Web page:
The SPs' satisfaction showed a predictive power of 0.74 for the observers' assessment of the young doctors and whether they reached an acceptable level of communication skills. The SPs' dissatisfaction had a predictive power of 0.71 for the observers' assessment of an unacceptable communication level. The two assessment methods differed in 26% of the consultations. When SPs felt relief about their cancer concern after the consultation, they assessed the doctors' skills as satisfactory independent of the observers' assessment.
Accordance between the dichotomized SPs' satisfaction score and communication skills assessed by observers (using the ACIR) was in the acceptable range. These findings suggest that SPs' satisfaction scores may provide a reliable source for assessing communication skills in educational programs for medical trainees (students and young doctors). Awareness of the patient's concerns seems to be of vital importance to patient satisfaction.
This nation-wide study inquiry concerned the intended future careers of medical students at the end of their studies and those of a cohort of first-year students. More first-year than final-year students hoped to obtain a position as a hospital physical or surgeon with management responsibility and twice as many men as women wanted such a position in both cohorts. High self esteem, having a doctor as father and successful examinations at medical school were associated with a high level of ambition. Compared with first-year students, more final-year students preferred family medicine and internal medicine, and less preferred surgery, psychiatry and social medicine. Plans for specialisation were influenced by the father's education level, successful examinations at medical school, whether they had children or not, and the university of graduation. More women preferred gynaecology, more men preferred surgery. The interest for surgery among female students is high compared with the low share of female surgeons. Assuming that these trends persist, psychiatry, laboratory medicine and social medicine risk insufficient recruitment. The share of women holding clinical professorships will probably remain low, even in a generation with more female than male medical students.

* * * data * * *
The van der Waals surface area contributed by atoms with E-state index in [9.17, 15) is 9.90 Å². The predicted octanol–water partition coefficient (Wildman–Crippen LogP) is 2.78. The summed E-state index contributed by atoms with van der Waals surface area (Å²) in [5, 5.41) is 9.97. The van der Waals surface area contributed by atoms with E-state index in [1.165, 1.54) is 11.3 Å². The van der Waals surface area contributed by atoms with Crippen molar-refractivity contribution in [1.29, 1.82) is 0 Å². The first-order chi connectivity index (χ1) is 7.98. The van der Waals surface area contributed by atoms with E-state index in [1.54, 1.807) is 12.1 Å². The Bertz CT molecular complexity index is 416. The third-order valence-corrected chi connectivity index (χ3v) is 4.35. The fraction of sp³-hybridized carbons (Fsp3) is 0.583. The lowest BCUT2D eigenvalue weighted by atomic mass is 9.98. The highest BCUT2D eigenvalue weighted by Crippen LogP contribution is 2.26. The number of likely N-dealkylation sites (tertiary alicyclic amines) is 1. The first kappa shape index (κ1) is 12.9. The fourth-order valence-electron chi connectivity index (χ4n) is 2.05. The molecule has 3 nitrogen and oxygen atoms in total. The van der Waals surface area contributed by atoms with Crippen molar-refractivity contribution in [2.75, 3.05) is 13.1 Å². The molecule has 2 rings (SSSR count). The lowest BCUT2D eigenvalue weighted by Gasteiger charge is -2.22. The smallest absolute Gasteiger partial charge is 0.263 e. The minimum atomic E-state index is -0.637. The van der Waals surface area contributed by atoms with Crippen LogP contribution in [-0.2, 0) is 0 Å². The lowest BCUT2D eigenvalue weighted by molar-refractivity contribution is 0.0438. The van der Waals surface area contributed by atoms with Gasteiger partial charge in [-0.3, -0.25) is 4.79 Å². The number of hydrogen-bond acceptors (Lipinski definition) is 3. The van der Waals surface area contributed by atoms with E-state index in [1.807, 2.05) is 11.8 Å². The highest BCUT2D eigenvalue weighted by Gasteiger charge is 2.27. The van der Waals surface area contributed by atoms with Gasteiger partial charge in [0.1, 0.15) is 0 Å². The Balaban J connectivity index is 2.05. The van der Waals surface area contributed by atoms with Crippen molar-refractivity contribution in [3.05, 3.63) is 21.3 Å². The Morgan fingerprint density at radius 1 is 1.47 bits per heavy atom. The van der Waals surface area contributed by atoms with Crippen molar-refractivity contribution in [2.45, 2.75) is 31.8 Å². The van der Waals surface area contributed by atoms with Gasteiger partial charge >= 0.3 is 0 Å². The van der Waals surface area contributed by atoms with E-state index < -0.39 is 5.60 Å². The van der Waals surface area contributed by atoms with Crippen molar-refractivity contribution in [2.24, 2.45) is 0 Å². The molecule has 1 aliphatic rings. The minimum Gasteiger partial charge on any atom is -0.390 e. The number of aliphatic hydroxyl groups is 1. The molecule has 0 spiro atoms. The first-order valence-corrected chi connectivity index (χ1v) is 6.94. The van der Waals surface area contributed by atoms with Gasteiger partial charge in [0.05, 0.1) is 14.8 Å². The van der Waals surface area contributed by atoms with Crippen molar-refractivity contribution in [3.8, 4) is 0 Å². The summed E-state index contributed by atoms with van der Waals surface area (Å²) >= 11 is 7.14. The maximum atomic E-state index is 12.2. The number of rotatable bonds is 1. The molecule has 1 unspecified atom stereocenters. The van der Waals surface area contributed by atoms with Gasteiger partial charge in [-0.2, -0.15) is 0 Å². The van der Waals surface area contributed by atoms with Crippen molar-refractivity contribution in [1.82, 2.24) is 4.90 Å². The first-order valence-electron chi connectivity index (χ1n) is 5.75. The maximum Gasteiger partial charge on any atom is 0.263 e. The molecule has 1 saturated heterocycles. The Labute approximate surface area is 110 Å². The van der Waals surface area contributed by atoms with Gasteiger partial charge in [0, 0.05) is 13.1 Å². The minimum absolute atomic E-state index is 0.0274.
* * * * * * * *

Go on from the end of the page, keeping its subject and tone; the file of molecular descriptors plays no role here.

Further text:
To describe 1-year outcome in a large clinical epidemiologic sample of first-episode psychosis and its predictors.
A total of 301 patients with first-episode psychosis from four healthcare sectors in Norway and Denmark receiving common assessments and standardized treatment were evaluated at baseline, at 3 months, and at 1 year.